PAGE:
Muay Thai is an ancient martial art that originated in the Kingdom of Siam, known today as Thailand. Originally developed for use by the Siamese military during close-quarter combat, Muay Thai is often referred to as the Art of Eight Limbs for its ability to strike a person using eight points of contact mimicking weapons of war. The hands are the sword or dagger, the elbows are like a heave mace or hammer, the legs and knees are the axe and staff, and the shins and forearms are hardened to become the shield and armor to protect against blows. Utilizing the whole body as a weapon, the Muay Thai warrior would grapple while standing (what is known as “clinching”), gifting his enemy with elbow and knee strikes before spinning them to the ground for the final blows.
Today, Muay Thai continues as Thailand’s national sport that has rules and uses equipment similar to Western boxing. Muay Thai is now internationally recognized by fighters from all spectrums of martial arts as an essential style to master in order to become an all-around multifaceted fighter, as well as recently being accepted as an Olympic sport.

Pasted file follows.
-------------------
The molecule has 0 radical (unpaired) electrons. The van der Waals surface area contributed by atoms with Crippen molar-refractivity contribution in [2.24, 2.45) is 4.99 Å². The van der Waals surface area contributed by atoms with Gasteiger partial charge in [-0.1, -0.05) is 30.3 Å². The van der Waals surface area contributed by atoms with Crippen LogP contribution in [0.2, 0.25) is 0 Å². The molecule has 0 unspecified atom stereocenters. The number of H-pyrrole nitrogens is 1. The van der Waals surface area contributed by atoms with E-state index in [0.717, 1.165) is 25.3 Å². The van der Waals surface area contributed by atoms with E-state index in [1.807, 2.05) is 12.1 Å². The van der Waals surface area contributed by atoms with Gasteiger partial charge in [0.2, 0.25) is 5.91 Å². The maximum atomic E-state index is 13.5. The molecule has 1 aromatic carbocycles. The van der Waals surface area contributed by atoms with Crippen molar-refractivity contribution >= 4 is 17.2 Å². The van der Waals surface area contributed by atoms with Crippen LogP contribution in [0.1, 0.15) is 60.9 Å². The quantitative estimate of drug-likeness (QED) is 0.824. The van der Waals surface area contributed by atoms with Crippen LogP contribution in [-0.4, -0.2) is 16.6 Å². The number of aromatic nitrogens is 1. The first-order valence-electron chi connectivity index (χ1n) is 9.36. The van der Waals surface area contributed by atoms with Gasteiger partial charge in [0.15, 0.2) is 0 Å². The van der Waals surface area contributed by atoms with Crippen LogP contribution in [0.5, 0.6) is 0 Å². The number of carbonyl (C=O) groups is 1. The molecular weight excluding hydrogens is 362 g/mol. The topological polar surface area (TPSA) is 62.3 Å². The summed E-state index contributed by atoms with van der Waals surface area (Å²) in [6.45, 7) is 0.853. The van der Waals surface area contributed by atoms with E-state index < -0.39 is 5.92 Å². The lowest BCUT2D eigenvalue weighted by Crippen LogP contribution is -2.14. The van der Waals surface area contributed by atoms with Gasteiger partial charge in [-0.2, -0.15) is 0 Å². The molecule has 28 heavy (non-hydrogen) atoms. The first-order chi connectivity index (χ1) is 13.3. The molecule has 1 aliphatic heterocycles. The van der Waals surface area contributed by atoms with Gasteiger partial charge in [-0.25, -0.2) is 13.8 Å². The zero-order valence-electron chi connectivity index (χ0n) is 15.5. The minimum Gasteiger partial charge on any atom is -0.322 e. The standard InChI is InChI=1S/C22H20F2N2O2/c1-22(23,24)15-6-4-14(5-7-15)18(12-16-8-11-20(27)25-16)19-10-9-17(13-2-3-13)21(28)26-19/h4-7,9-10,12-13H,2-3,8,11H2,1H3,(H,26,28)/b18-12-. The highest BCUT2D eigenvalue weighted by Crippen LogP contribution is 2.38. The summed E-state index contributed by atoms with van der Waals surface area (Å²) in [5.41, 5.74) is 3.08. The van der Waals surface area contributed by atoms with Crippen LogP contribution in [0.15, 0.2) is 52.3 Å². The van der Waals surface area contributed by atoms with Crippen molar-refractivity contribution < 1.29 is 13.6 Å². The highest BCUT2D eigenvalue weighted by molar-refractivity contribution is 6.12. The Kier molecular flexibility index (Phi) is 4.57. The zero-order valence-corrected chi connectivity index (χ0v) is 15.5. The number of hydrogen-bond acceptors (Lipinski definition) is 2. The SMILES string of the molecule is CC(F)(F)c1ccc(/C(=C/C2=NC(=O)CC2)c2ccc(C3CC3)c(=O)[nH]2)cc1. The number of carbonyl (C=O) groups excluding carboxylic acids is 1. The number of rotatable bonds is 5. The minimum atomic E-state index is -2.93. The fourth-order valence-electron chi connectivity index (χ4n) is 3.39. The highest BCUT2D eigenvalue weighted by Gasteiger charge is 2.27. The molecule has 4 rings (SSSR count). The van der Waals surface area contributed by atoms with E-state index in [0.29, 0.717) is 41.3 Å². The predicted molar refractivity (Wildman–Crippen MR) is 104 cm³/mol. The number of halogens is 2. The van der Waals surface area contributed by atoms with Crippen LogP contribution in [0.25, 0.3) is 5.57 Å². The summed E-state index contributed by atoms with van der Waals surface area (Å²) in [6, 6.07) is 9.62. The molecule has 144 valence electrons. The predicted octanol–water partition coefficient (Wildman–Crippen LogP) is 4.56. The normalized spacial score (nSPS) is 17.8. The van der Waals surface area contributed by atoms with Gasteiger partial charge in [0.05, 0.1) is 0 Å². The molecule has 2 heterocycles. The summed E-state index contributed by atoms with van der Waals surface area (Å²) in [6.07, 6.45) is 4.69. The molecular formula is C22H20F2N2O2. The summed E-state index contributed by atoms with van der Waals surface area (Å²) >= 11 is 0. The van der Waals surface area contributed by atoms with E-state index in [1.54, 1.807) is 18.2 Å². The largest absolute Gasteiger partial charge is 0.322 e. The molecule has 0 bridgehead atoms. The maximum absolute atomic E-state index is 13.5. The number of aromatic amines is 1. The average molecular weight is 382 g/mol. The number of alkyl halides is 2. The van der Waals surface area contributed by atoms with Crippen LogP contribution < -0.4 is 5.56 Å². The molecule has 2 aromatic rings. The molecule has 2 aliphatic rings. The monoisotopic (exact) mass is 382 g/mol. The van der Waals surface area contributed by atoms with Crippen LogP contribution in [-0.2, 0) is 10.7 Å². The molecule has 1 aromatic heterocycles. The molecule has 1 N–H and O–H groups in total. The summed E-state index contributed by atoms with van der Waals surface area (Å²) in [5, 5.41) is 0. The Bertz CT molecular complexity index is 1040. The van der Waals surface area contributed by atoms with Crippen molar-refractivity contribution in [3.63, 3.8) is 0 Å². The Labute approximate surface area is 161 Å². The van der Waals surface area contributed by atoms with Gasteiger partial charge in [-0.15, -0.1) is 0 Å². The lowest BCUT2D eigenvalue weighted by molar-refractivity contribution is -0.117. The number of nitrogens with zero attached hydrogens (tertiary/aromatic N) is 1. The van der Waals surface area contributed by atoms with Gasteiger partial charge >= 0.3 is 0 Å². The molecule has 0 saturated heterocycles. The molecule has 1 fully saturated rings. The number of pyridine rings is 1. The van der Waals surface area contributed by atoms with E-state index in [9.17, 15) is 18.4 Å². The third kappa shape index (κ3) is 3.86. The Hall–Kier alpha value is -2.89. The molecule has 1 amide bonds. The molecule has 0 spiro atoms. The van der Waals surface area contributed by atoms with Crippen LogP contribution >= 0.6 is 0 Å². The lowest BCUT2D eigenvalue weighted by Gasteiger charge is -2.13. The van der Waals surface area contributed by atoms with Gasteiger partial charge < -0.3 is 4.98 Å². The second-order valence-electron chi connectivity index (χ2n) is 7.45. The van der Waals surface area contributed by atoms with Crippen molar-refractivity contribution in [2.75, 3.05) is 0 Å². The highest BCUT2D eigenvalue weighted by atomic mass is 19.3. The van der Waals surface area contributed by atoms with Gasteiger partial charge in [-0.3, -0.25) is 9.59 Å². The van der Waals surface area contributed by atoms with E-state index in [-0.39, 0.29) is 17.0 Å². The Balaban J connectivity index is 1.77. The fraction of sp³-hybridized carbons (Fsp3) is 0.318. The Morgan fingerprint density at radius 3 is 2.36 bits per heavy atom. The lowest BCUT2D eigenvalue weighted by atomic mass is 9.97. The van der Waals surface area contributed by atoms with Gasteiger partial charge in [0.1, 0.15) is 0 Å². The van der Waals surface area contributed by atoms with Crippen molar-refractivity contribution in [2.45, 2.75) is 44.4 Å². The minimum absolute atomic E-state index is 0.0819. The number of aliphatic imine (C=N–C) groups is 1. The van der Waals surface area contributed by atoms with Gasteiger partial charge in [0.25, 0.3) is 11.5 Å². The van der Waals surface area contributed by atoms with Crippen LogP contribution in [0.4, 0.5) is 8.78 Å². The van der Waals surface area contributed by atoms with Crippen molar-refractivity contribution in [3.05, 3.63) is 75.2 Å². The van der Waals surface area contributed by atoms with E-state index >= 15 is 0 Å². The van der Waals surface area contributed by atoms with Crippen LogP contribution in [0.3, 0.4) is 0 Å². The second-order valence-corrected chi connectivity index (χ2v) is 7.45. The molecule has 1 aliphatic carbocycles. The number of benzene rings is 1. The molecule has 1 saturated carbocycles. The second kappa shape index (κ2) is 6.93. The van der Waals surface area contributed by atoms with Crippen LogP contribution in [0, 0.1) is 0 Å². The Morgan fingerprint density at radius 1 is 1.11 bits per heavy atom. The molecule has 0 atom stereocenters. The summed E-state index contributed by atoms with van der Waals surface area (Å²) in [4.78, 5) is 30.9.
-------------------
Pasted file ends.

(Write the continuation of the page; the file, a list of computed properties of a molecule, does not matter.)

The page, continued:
Since Muay Thai has become so popular on a global scale, new training camps and gyms continue to open around the world. While Muay Thai has its roots in combat and has developed into tough careers in the ring, modern practitioners can scale the way they wish to practice from having a great workout and a fun hobby or learning self-defense, all the way up to competing in the ring.